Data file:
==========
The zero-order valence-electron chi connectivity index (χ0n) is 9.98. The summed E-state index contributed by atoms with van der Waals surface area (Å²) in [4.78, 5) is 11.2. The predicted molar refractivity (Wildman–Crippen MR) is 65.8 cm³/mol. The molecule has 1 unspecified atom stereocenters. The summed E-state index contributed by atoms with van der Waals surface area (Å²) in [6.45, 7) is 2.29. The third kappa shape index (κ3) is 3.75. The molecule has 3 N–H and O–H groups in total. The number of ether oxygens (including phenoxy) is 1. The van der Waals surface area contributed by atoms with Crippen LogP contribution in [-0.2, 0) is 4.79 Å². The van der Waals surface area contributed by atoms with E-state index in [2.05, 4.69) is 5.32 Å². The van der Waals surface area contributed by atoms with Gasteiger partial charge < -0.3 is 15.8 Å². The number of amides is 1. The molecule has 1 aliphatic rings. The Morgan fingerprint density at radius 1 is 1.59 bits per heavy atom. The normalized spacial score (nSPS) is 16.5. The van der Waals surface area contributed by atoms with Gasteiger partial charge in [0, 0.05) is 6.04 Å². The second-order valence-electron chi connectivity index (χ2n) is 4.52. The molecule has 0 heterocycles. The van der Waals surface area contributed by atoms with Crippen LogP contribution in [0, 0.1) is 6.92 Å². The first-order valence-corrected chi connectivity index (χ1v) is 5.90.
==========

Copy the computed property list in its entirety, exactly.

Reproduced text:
The zero-order valence-electron chi connectivity index (χ0n) is 9.98. The summed E-state index contributed by atoms with van der Waals surface area (Å²) in [4.78, 5) is 11.2. The predicted molar refractivity (Wildman–Crippen MR) is 65.8 cm³/mol. The molecule has 1 unspecified atom stereocenters. The summed E-state index contributed by atoms with van der Waals surface area (Å²) in [6.45, 7) is 2.29. The third kappa shape index (κ3) is 3.75. The molecule has 3 N–H and O–H groups in total. The number of ether oxygens (including phenoxy) is 1. The van der Waals surface area contributed by atoms with Crippen LogP contribution in [-0.2, 0) is 4.79 Å². The van der Waals surface area contributed by atoms with E-state index in [2.05, 4.69) is 5.32 Å². The van der Waals surface area contributed by atoms with Gasteiger partial charge < -0.3 is 15.8 Å². The number of amides is 1. The molecule has 1 aliphatic rings. The Morgan fingerprint density at radius 1 is 1.59 bits per heavy atom. The normalized spacial score (nSPS) is 16.5. The van der Waals surface area contributed by atoms with Gasteiger partial charge in [0, 0.05) is 6.04 Å². The second-order valence-electron chi connectivity index (χ2n) is 4.52. The molecule has 0 heterocycles. The van der Waals surface area contributed by atoms with Crippen LogP contribution in [0, 0.1) is 6.92 Å². The first-order valence-corrected chi connectivity index (χ1v) is 5.90.